Can’t Hear Well at Work? You Might be Missing More Than You Think

Businessman worried about his hearing los at work

For just a second, picture that you’re working as a salesperson. Now picture that you have a call scheduled today with a really important client. Multiple representatives from their offices have gathered to discuss whether to employ your business for the job. All of the various voices get a little garbled and difficult to understand. But you’re getting most of it.

Cranking up the speaker just makes it sound more distorted. So you simply do your best, interpreting what’s being said the best you can. You’ve become fairly good at that.

As you try to listen, the voices sound specifically muffled for around a minute. Then suddenly you hear, “so what can your company do to help us with this”?”

You panic. You have no idea what their company’s issue is because you didn’t hear the last part of the discussion. This is your deal and your boss is depending on you. What do you do?

Do you ask them to repeat themselves? They’ll think you were distracted. Do you begin using a lot of sales jargon? No, they’ll see right through that.

Every single day, people everywhere are dealing with scenarios like this at work. They attempt to read between the lines and get by.

But how is untreated hearing loss really impacting your work in general? Let’s find out.

Unequal pay

A representative sampling of 80,000 individuals was collected by The Better Hearing Institute utilizing the same technique that the Census Bureau uses.

Individuals who have disregarded hearing loss earn, on average, $12,000 less per year.

Hey, that isn’t fair!

Hearing loss impacts your overall performance so it isn’t hard to understand the above example. The deal couldn’t be closed, regrettably. Everything was going excellently until the client thought he wasn’t listening to them. They decided to work with a company that listens better.

He missed out on a commission of $1000.

It was just a misunderstanding. But that doesn’t change the impact on his career. If he was wearing hearing aids, think about how different things could have been.

Workplace Injuries

A study revealed in the Journal of The American Medical Association discovered that individuals with untreated hearing loss are almost 30% more likely to suffer a significant work accident. And, your danger of ending up in the emergency room after a significant fall goes up by 300% according to other research.

And it may come as a shock that individuals with mild hearing loss had the highest chance among those with hearing loss. Maybe they don’t recognize that hearing loss of any type impairs an individual at work.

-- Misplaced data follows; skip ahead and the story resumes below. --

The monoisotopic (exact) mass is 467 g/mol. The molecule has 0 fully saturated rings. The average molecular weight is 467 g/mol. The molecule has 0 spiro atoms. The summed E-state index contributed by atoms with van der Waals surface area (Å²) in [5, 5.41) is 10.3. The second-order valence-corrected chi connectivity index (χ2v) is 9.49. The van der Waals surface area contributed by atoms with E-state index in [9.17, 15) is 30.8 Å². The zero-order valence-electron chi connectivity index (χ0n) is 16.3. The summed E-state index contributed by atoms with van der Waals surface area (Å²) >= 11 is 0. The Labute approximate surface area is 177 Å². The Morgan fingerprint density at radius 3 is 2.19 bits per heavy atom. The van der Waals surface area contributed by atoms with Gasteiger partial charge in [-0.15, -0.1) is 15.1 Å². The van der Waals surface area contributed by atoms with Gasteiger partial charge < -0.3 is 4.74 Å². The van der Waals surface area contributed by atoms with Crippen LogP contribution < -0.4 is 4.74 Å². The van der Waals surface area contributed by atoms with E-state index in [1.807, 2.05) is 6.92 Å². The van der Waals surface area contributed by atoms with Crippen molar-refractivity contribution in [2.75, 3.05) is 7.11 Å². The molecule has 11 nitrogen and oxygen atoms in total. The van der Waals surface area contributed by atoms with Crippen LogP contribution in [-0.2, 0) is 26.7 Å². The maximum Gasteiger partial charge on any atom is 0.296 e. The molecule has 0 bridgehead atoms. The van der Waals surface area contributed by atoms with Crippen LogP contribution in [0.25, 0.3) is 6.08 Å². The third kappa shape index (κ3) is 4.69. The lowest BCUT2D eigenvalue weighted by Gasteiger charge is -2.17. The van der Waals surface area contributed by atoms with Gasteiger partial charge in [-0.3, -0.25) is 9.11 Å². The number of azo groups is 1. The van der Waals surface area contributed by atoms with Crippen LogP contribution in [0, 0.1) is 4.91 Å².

How to have a successful career with hearing loss

You have a lot to offer an employer:

  • Personality
  • Experience
  • Confidence
  • Empathy
  • Skills

Hearing loss shouldn’t overshadow these. But it is frequently a factor. It may be impacting your job more than you recognize. Here are a few ways to lessen that impact:

  • When you’re talking with people, make certain you look directly at them. Try not to talk on the phone as much as possible.
  • Understand that when you’re interviewing, you aren’t required to disclose that you have hearing loss. And it’s not okay for the interviewer to ask. But the other side is whether your hearing loss will have an impact on your ability to have a successful interview. You will probably need to make the interviewer aware of your condition if that’s the case.
  • Asking for a written outline/agenda before attending a meeting. It will be easier to follow the conversation.
  • Ask for a phone that is HAC (Hearing Aid Compatible). The sound goes straight into your ear and not through background noise. You will need hearing aids that are compatible with this technology to use one.
  • Make sure your work space is well lit. Being able to see lips can help you follow even if you’re not a lip reader.
  • If a task is going to surpass your capability you need to speak up. Your boss might, for instance, ask you to go and do some work in a part of the building that can be really loud. In order to make up for it, offer to take on a different task. By doing that, your boss won’t think you’re coping out.
  • Write a sincere accommodations letter to your boss. This way, you have it in writing.
  • Wear your hearing aids while your working every day, at all times. When you do, lots of of the accommodations aren’t necessary.

Working with hearing loss

Even if you have slight hearing loss, it can still impact your performance at work. But lots of the obstacles that neglected hearing loss can present will be resolved by getting it treated. Call us today – we can help!

The site information is for educational and informational purposes only and does not constitute medical advice. To receive personalized advice or treatment, schedule an appointment.